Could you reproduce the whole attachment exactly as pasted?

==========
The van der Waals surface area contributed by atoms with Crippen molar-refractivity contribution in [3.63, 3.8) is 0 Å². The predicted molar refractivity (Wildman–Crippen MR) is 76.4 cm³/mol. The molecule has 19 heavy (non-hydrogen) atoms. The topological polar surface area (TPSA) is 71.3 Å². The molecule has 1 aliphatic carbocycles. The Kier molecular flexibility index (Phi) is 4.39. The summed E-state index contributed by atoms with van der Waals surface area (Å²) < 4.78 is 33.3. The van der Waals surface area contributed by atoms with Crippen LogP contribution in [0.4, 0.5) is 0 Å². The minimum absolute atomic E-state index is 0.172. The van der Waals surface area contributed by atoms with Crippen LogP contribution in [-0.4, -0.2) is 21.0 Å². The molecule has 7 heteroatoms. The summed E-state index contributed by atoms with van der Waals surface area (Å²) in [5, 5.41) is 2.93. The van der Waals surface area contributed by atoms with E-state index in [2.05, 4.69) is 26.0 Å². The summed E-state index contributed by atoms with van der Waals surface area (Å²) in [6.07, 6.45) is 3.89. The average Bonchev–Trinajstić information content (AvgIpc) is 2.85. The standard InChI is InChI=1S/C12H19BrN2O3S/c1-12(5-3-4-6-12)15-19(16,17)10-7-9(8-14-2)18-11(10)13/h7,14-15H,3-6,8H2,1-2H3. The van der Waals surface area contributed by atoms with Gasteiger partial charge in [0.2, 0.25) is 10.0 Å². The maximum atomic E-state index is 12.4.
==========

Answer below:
The van der Waals surface area contributed by atoms with Crippen molar-refractivity contribution in [3.63, 3.8) is 0 Å². The predicted molar refractivity (Wildman–Crippen MR) is 76.4 cm³/mol. The molecule has 19 heavy (non-hydrogen) atoms. The topological polar surface area (TPSA) is 71.3 Å². The molecule has 1 aliphatic carbocycles. The Kier molecular flexibility index (Phi) is 4.39. The summed E-state index contributed by atoms with van der Waals surface area (Å²) < 4.78 is 33.3. The van der Waals surface area contributed by atoms with Crippen LogP contribution in [0.4, 0.5) is 0 Å². The minimum absolute atomic E-state index is 0.172. The van der Waals surface area contributed by atoms with Crippen LogP contribution in [-0.4, -0.2) is 21.0 Å². The molecule has 7 heteroatoms. The summed E-state index contributed by atoms with van der Waals surface area (Å²) in [5, 5.41) is 2.93. The van der Waals surface area contributed by atoms with E-state index in [2.05, 4.69) is 26.0 Å². The summed E-state index contributed by atoms with van der Waals surface area (Å²) in [6.07, 6.45) is 3.89. The average Bonchev–Trinajstić information content (AvgIpc) is 2.85. The standard InChI is InChI=1S/C12H19BrN2O3S/c1-12(5-3-4-6-12)15-19(16,17)10-7-9(8-14-2)18-11(10)13/h7,14-15H,3-6,8H2,1-2H3. The van der Waals surface area contributed by atoms with Gasteiger partial charge in [0.2, 0.25) is 10.0 Å². The maximum atomic E-state index is 12.4.